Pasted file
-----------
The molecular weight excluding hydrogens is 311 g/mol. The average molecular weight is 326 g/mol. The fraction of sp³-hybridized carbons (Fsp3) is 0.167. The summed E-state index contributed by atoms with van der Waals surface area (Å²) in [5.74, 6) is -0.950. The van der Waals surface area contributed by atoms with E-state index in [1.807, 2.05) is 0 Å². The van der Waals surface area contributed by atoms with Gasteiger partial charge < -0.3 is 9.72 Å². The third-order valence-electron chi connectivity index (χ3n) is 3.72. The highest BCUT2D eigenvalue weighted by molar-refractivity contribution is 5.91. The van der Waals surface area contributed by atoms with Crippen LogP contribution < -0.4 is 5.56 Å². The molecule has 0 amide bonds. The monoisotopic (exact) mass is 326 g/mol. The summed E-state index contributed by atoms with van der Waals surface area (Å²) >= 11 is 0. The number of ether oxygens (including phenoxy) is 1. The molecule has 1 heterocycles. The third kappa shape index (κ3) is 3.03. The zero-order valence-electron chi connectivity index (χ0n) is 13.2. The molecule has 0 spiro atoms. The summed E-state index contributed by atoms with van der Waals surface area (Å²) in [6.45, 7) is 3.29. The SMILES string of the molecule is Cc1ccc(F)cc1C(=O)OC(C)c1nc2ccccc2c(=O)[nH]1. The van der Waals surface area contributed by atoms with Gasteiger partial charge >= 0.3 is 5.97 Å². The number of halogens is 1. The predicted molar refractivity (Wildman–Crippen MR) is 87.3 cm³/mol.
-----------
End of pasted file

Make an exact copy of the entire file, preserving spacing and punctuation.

The molecular weight excluding hydrogens is 311 g/mol. The average molecular weight is 326 g/mol. The fraction of sp³-hybridized carbons (Fsp3) is 0.167. The summed E-state index contributed by atoms with van der Waals surface area (Å²) in [5.74, 6) is -0.950. The van der Waals surface area contributed by atoms with E-state index in [1.807, 2.05) is 0 Å². The van der Waals surface area contributed by atoms with Gasteiger partial charge < -0.3 is 9.72 Å². The third-order valence-electron chi connectivity index (χ3n) is 3.72. The highest BCUT2D eigenvalue weighted by molar-refractivity contribution is 5.91. The van der Waals surface area contributed by atoms with Crippen LogP contribution < -0.4 is 5.56 Å². The molecule has 0 amide bonds. The monoisotopic (exact) mass is 326 g/mol. The summed E-state index contributed by atoms with van der Waals surface area (Å²) >= 11 is 0. The number of ether oxygens (including phenoxy) is 1. The molecule has 1 heterocycles. The third kappa shape index (κ3) is 3.03. The zero-order valence-electron chi connectivity index (χ0n) is 13.2. The molecule has 0 spiro atoms. The summed E-state index contributed by atoms with van der Waals surface area (Å²) in [6.45, 7) is 3.29. The SMILES string of the molecule is Cc1ccc(F)cc1C(=O)OC(C)c1nc2ccccc2c(=O)[nH]1. The van der Waals surface area contributed by atoms with Gasteiger partial charge >= 0.3 is 5.97 Å². The number of halogens is 1. The predicted molar refractivity (Wildman–Crippen MR) is 87.3 cm³/mol.